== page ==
When City of Launceston mayor Albert van Zetten assumed office in 2007, few could have predicted he would still be in the role 14 years later.
But that is just what Cr van Zetten has done, with today marking 14 years to the day he was voted in as Launceston's 91st mayor.
Cr van Zetten beat out well-known former mayor and Windermere MLC Ivan Dean by fewer than 1000 votes in what was one of the most hotly contested elections in history.
The win came despite the incumbent securing eight per cent fewer primary votes than his predecessor, but it matter little when third mayoral candidate Ted Sands's 6956 gave Cr van Zetten a winning margin of 12,551 to 11,594.
Cr van Zetten's win came on the back of a campaign condemning the controversial Bell Bay pulp mill.
"I only gave myself a 45 per cent chance because I think when you're the (incumbent) mayor you have got an advantage, so it is a surprise," Cr van Zetten said in the wake of his win.
The City of Launceston election came at the same time as other Northern council elections.
Now Liberal Cabinet Minister Mark Shelton was re-elected as the Meander Valley mayor, while Barry Easther comfortable resume his seat in the West Tamar municipality.
In the North-West, Alvywn Boyd was a comfortable mayoral choice for the Burnie Council and Lynn Laycock never looked like being beaten in Devonport.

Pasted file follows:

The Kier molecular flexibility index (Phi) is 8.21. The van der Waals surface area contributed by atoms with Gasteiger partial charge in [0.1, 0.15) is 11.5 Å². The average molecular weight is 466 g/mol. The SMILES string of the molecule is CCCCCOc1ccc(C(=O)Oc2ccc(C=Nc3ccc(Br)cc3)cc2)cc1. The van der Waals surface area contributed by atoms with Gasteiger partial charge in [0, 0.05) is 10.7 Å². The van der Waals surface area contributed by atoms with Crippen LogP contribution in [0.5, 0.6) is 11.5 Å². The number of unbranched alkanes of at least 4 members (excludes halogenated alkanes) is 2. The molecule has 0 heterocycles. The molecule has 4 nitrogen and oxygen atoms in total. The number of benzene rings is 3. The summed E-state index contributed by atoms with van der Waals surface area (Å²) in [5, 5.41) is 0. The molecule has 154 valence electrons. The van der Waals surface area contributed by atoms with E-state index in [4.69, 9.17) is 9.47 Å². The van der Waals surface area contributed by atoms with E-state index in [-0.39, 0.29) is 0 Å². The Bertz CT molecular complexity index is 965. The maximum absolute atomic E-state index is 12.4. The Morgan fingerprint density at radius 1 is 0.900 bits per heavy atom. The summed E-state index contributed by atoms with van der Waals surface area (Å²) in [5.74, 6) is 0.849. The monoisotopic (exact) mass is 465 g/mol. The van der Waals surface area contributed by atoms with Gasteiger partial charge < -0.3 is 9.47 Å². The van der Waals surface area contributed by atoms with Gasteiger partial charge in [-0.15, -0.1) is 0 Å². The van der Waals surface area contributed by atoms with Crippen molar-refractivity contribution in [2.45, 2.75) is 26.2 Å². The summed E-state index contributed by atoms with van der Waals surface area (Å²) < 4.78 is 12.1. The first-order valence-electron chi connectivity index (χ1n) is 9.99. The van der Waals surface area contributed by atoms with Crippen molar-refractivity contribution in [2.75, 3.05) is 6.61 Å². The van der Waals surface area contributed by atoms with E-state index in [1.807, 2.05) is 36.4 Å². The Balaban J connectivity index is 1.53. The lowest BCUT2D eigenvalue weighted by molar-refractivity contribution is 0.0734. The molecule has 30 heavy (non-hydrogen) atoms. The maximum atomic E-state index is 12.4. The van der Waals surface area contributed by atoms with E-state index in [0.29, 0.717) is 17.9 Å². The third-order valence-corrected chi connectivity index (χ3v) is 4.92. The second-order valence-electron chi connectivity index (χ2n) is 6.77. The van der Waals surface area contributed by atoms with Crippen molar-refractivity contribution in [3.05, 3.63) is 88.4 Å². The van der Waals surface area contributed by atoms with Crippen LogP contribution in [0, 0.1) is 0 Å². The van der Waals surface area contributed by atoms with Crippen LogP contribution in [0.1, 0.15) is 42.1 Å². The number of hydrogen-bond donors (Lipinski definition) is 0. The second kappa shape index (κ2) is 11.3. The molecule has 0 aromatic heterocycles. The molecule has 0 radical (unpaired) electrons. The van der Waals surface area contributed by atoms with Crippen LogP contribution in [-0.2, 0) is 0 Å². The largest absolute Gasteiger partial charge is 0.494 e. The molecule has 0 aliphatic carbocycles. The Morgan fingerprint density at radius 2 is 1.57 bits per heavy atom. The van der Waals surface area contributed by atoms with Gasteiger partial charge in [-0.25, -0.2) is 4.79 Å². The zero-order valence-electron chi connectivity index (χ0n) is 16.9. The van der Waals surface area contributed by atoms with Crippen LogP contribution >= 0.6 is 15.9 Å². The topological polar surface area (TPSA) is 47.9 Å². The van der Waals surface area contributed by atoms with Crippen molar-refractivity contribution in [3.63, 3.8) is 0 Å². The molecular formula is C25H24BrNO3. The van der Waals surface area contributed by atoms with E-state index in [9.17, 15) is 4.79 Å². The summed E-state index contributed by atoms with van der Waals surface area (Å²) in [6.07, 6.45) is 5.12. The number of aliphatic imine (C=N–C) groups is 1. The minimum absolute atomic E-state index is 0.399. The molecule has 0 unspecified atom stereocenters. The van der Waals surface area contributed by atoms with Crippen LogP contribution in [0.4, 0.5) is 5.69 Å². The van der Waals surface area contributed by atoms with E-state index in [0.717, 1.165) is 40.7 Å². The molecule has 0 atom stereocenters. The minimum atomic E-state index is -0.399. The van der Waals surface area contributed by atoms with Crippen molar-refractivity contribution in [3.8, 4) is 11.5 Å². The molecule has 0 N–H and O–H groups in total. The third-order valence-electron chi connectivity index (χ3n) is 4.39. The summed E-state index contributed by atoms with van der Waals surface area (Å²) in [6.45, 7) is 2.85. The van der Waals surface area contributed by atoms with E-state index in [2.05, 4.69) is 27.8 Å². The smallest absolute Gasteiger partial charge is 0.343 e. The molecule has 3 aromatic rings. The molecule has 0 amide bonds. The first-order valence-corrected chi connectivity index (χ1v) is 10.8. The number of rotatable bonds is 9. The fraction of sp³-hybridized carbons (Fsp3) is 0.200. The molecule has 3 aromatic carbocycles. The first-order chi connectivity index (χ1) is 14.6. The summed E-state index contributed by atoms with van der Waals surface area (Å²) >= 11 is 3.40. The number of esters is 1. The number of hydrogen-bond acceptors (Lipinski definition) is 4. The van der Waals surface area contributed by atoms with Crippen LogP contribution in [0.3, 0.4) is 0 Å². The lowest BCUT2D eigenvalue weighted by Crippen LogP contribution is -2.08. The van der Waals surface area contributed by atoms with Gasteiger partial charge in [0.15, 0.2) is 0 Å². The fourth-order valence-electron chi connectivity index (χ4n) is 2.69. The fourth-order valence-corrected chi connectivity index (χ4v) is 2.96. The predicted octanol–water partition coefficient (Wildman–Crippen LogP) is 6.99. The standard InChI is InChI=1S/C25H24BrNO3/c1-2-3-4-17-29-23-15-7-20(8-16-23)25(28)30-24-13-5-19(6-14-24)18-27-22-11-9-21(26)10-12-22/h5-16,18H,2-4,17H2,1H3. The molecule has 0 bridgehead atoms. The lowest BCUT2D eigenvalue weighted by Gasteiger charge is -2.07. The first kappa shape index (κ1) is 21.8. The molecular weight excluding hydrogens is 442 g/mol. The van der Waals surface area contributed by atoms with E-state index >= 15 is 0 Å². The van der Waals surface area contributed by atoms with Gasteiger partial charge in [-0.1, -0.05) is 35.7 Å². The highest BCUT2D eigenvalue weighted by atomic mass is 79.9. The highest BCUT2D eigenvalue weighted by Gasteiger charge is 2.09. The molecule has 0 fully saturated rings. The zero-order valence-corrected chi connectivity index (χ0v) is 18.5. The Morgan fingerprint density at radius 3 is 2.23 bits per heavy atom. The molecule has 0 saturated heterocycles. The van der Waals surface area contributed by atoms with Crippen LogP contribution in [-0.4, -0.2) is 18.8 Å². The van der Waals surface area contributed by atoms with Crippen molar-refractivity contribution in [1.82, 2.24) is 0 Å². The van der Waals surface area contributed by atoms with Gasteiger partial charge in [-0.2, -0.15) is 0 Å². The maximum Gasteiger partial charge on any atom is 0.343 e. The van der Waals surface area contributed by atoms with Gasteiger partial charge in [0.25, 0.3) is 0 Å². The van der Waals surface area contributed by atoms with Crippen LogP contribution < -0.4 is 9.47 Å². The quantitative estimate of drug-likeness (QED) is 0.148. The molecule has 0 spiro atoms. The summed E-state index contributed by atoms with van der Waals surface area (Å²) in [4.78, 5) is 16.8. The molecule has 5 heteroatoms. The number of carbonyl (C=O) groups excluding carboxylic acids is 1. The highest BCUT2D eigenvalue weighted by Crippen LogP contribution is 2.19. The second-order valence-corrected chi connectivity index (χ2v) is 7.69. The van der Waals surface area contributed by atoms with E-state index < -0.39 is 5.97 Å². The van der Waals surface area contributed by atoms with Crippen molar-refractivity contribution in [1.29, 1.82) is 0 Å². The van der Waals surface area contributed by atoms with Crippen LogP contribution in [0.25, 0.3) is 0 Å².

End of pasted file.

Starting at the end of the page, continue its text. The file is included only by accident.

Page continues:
Well-known euthanasia campaigner Mike Gaffney was a comprehensive victor in Latrobe for the third time, and he went on to win twice more before heading into state government.
Meanwhile, dredging work started on kanamaluka/Tamar Estuary at Home Point.
The proposal saw 5000 cubic metres dredged up over three weeks before moving to the yacht basin.
In a classic Tasmanian sport/politics twist, an independent consultant was brought in to examine how a partnership between the state and the Hawthorn Football Club could benefit Tasmania.
The review came after the state government had already entered into a $15 million sponsorship deal without releasing an analysis of the economic benefits. The report was set to cost about $45,000.
The report found the partnership, which saw Hawthorn play four games in Tasmania in 2008, would bring in $16 million each year over five years.
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